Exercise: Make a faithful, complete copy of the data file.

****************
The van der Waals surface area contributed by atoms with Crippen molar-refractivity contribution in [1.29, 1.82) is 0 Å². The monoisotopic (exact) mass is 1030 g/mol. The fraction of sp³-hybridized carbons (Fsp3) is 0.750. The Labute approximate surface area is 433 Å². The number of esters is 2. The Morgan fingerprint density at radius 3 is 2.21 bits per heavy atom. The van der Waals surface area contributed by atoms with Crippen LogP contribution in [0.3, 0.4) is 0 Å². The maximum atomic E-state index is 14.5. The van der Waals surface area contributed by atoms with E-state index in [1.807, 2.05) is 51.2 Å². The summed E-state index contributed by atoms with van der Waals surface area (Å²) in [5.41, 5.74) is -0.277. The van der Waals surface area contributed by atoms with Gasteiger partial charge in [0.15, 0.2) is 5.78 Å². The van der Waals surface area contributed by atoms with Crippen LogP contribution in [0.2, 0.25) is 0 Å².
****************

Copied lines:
The van der Waals surface area contributed by atoms with Crippen molar-refractivity contribution in [1.29, 1.82) is 0 Å². The monoisotopic (exact) mass is 1030 g/mol. The fraction of sp³-hybridized carbons (Fsp3) is 0.750. The Labute approximate surface area is 433 Å². The number of esters is 2. The Morgan fingerprint density at radius 3 is 2.21 bits per heavy atom. The van der Waals surface area contributed by atoms with Crippen LogP contribution in [0.3, 0.4) is 0 Å². The maximum atomic E-state index is 14.5. The van der Waals surface area contributed by atoms with E-state index in [1.807, 2.05) is 51.2 Å². The summed E-state index contributed by atoms with van der Waals surface area (Å²) in [5.41, 5.74) is -0.277. The van der Waals surface area contributed by atoms with Gasteiger partial charge in [0.15, 0.2) is 5.78 Å². The van der Waals surface area contributed by atoms with Crippen LogP contribution in [0.2, 0.25) is 0 Å².